Coastal Megacities: The Case of Lagos

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International Journal of Research and Innovation in Social Science (IJRISS) | Volume II, Issue IV, April 2018 | ISSN 2454-6186

Coastal Megacities: The Case of Lagos

IBEABUCHI Uwadiegwu, Egbu, A U and KALU Obialo A

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Abstract: This paper studies the risk and vulnerable of Lagos as a megacity in Nigeria due to flooding as result of rainfall being one of the major environmental problem of the coastal areas. Statistical, GIS and remote sensing techniques was adopted to map urban growth and seasonal simulation of flood water level changes using HEC-RAS simulation model and their impact on physical environment. The rainfall distribution and seasonal variations were studied. The result reveals that Flood incidents are higher in summer (JJA) and autumn (SON) than in autumn (SON) and lesser in winter (DJF) in Lagos. Vulnerability index was computed by selecting multiple indicators which represents each of the three major components (exposure, sensitivity and adaptive capacity) and the role of rainfall induced climate change was highlighted and stressed using statistical analysis-Ordinary Least Squares (OLS) regression techniques (using ArcGIS software). Flood Risk Index and factors was determined for Lagos which includes uncontrolled expansion of the built-up area, the lack of infrastructure and the failure not only to expand storm water drainage but also to maintain existing drainage systems. In bid to mitigate and adapt to flood control and management in Lagos optimal performance would be insightful to consider policies institutionalization and structural decentralization of operations along the governance framework identified.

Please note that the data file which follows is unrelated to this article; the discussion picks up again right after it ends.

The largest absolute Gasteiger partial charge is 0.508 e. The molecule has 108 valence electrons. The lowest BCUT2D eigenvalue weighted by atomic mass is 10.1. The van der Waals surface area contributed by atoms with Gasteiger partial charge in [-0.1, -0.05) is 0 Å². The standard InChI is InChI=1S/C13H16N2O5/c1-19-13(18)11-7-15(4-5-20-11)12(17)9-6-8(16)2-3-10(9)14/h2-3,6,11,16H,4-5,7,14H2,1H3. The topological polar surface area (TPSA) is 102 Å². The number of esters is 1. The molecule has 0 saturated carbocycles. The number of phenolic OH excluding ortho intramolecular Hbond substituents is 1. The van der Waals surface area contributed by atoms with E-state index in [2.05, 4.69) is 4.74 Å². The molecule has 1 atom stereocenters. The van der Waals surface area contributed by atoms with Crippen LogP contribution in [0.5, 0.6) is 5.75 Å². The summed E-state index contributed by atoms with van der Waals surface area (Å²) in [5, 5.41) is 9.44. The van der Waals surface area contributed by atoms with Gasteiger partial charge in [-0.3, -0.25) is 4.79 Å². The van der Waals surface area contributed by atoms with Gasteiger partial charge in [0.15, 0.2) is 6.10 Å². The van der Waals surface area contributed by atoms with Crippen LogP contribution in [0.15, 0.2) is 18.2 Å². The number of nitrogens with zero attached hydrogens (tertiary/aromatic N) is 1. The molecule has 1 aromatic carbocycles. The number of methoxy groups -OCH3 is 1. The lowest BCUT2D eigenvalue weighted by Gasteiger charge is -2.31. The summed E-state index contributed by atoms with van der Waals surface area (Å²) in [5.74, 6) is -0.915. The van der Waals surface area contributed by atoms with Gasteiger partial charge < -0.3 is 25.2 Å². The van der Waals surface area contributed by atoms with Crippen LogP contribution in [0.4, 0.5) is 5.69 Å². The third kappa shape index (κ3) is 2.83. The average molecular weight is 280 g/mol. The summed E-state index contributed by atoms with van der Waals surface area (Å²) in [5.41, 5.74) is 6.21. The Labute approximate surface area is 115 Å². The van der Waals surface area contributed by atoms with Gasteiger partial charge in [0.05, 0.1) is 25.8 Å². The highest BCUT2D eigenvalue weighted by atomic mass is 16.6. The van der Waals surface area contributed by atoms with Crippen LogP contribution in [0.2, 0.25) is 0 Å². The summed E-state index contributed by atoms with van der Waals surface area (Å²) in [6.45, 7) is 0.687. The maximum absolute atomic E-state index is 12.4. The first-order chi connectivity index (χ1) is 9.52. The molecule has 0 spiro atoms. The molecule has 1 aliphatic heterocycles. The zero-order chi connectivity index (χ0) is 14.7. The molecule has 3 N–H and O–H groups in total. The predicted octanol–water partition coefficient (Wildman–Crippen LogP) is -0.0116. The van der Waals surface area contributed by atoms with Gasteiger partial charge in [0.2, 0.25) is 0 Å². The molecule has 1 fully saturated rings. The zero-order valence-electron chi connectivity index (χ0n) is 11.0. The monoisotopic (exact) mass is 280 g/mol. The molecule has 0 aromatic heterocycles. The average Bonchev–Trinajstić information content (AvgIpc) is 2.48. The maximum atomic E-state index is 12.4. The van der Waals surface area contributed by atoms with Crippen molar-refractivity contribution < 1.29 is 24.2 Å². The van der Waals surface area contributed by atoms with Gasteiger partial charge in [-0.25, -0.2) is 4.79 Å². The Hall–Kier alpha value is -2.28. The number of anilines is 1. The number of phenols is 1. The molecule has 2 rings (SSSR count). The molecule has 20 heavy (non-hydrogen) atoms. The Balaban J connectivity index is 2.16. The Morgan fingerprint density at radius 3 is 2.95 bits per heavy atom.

Keywords: Megacity, Lagos, Flood, Risk Index, Vulnerability Index, GIS, Remote sensing.


In June 10, 1988, Lagos, Nigeria, was struck by rainfall and the widespread flood that occurred around LUTH, Ishaga was described as being very disastrous, due to the aftermath of the flood over 300,000 people were rendered homeless with properties worth billions of naira wasted (Yang et al., 2010). While rainfall in 1995 was one of importance as it provided an indication of what the future potentially holds for a changing climate in Lagos State? Storm surges accompanied by high tides inundated the beaches and virtually connected the Kuramo Lagoon to the Atlantic Ocean. Many of the streets and drainage channels were flooded, resulting in an abrupt disruption of socio‐economic activities in Victoria and Ikoyi Islands during the flooding period. Storms and floods are often associated with loss of life, property and infrastructure damage, loss of GDP and other socio-economic setbacks. These also pose a big challenge to disaster risk management (DRM) (MOE, 2012).